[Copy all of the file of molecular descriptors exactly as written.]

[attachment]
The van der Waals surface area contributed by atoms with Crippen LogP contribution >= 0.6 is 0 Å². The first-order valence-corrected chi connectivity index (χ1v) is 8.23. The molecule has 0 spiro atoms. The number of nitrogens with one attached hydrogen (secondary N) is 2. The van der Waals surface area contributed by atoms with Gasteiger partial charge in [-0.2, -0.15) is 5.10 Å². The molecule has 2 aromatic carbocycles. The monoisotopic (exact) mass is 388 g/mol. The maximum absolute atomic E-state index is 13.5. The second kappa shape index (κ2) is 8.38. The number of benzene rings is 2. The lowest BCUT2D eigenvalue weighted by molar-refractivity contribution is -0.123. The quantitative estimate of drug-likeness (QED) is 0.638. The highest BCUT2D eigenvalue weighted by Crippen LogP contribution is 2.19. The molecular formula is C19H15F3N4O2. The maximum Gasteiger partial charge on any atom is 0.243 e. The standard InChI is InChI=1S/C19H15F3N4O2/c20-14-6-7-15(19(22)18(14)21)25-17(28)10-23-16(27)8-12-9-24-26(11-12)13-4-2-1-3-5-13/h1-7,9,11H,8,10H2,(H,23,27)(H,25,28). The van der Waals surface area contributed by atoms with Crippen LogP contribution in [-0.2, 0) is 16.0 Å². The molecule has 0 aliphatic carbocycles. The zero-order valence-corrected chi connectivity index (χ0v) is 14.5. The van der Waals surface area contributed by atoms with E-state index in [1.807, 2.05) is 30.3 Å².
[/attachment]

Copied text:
The van der Waals surface area contributed by atoms with Crippen LogP contribution >= 0.6 is 0 Å². The first-order valence-corrected chi connectivity index (χ1v) is 8.23. The molecule has 0 spiro atoms. The number of nitrogens with one attached hydrogen (secondary N) is 2. The van der Waals surface area contributed by atoms with Gasteiger partial charge in [-0.2, -0.15) is 5.10 Å². The molecule has 2 aromatic carbocycles. The monoisotopic (exact) mass is 388 g/mol. The maximum absolute atomic E-state index is 13.5. The second kappa shape index (κ2) is 8.38. The number of benzene rings is 2. The lowest BCUT2D eigenvalue weighted by molar-refractivity contribution is -0.123. The quantitative estimate of drug-likeness (QED) is 0.638. The highest BCUT2D eigenvalue weighted by Crippen LogP contribution is 2.19. The molecular formula is C19H15F3N4O2. The maximum Gasteiger partial charge on any atom is 0.243 e. The standard InChI is InChI=1S/C19H15F3N4O2/c20-14-6-7-15(19(22)18(14)21)25-17(28)10-23-16(27)8-12-9-24-26(11-12)13-4-2-1-3-5-13/h1-7,9,11H,8,10H2,(H,23,27)(H,25,28). The van der Waals surface area contributed by atoms with Crippen LogP contribution in [-0.2, 0) is 16.0 Å². The molecule has 0 aliphatic carbocycles. The zero-order valence-corrected chi connectivity index (χ0v) is 14.5. The van der Waals surface area contributed by atoms with E-state index in [1.807, 2.05) is 30.3 Å².